Q: From your perspective, how does the ECB’s coming new anti-fragmentation instrument need to look?


A: They have all the tools that they need to implement this. Any anti-fragmentation tool has a series of restrictions and a series of advantages that weren’t there 10 years ago. One of the restrictions is that the legal arguments used to justify OMTs are difficult to stray from now. However, this instrument does not intend to address market access of specific countries, because that’s not the issue here; there are other instruments for that eventuality. Another restriction might be the perceived need to sterilise purchases, as the intention is not to increase the balance sheet. I do think they have some advantages that they didn’t have 10 years ago. For one thing, they have an extremely large portfolio of government bonds, that they’ve already purchased under the pandemic emergency purchase programme. They have bonds from every country. I believe this balance sheet can be used to stop undue speculation about spreads, which creates volatility. I think there will be a series of options on the table; it’s not mere rhetoric when I say that they’ve shown that they have more than enough tools, and more than enough ability, to design instruments that work within their mandate. And so I’m very confident that interest rates can increase without monetary policy breaking. That’s what we’re all talking about; the market is not asking for more QE. We all understand that interest rates have to increase and the balance sheet has to decrease. We just need to preserve the integrity of the monetary transmission mechanism.


Q: Was it overly optimistic of the ECB to think it could tighten monetary policy without first providing for the existence of such an instrument?


A: In my humble opinion as an issuer, the increase in spreads was a surprise to most market participants. It’s not just the increase in spreads, it’s the thinning of the market as volatility expels certain investors from the market. Because it comes in conjunction with the war in Ukraine, with inflation and with other concerns, all supply-side driven and all external to the Eurozone we must be nimble and adapt to these circumstances. The anti-fragmentation tool was talked about months ago, but there didn’t seem to be universal agreement that it would become necessary. Having seen the reaction in the past few weeks, it turns out now that monetary policy could risk being impaired if the necessary tightening happens quickly. And so it’s only wise that they are considering this and designing a contingent tool to ensure that this doesn’t happen.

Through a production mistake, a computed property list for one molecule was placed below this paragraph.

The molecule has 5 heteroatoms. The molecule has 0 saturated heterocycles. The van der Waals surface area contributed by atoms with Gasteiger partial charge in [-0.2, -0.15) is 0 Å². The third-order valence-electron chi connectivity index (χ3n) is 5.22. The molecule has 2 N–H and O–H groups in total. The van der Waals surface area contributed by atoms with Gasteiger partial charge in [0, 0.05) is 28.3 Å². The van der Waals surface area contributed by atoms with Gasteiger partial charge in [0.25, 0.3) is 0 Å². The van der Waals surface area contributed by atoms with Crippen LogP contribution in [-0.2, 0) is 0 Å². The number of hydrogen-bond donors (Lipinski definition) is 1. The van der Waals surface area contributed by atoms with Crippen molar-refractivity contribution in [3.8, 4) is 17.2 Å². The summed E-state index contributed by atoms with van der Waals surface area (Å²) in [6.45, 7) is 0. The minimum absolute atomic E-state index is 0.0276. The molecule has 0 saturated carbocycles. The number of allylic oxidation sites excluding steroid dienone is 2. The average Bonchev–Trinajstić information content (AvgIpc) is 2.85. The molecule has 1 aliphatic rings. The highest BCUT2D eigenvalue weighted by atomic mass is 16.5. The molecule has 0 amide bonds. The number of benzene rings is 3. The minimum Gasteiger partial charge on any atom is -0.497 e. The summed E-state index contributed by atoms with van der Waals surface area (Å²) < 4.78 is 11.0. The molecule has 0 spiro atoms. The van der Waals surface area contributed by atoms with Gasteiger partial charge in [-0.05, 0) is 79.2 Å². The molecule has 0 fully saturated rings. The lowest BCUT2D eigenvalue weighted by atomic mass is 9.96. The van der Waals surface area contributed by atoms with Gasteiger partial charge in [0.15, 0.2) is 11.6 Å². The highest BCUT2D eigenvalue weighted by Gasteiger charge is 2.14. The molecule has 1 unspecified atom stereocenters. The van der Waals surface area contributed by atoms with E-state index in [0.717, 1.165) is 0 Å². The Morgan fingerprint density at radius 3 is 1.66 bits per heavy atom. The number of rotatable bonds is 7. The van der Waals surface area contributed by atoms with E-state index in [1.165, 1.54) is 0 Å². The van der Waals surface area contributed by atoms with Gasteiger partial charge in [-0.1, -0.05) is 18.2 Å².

Q: How do you assess the current risk premium of Spanish sovereign bonds?


A: Right now, our spread to Germany is 109 basis points, which is what it was before our latest syndication. It had risen to 138 at the height of the tensions on June 14, and the average year-to-date has been 95 basis points. The Spanish spread against Italy is back to 84 basis points, having risen to 106. So, the reaction wasn’t excessive, but it was surprising. It was far from what we saw 10 years ago, when the Italian spread against Germany rose to 600, 700 basis points. That’s not a unified monetary policy. I would say that there is a level of increase in spreads that is compatible with the end of the asset purchase programme. That’s perfectly accepted. But the speed and the volatility of the increase in spreads had potentially very damaging consequences. You don’t usually have an ad hoc meeting of the ECB with a 250-basis-point spread between Italy and Germany, and I thought that was a very good sign that the ECB showed it is very much on top of this. We have higher debt levels than Germany, and a very different industrial structure. On the other hand we’ve been growing faster than Germany in the past few years, and Germany will have to revise its growth model,. On the whole, there are fundamental differences between Spain and Germany that can justify a certain spread. It’s just the fear of transcending certain thresholds beyond which the market thins out so much that it breaks and we get to spreads that are not based on fundamental differences and instead reflect the fragmentation of monetary policy.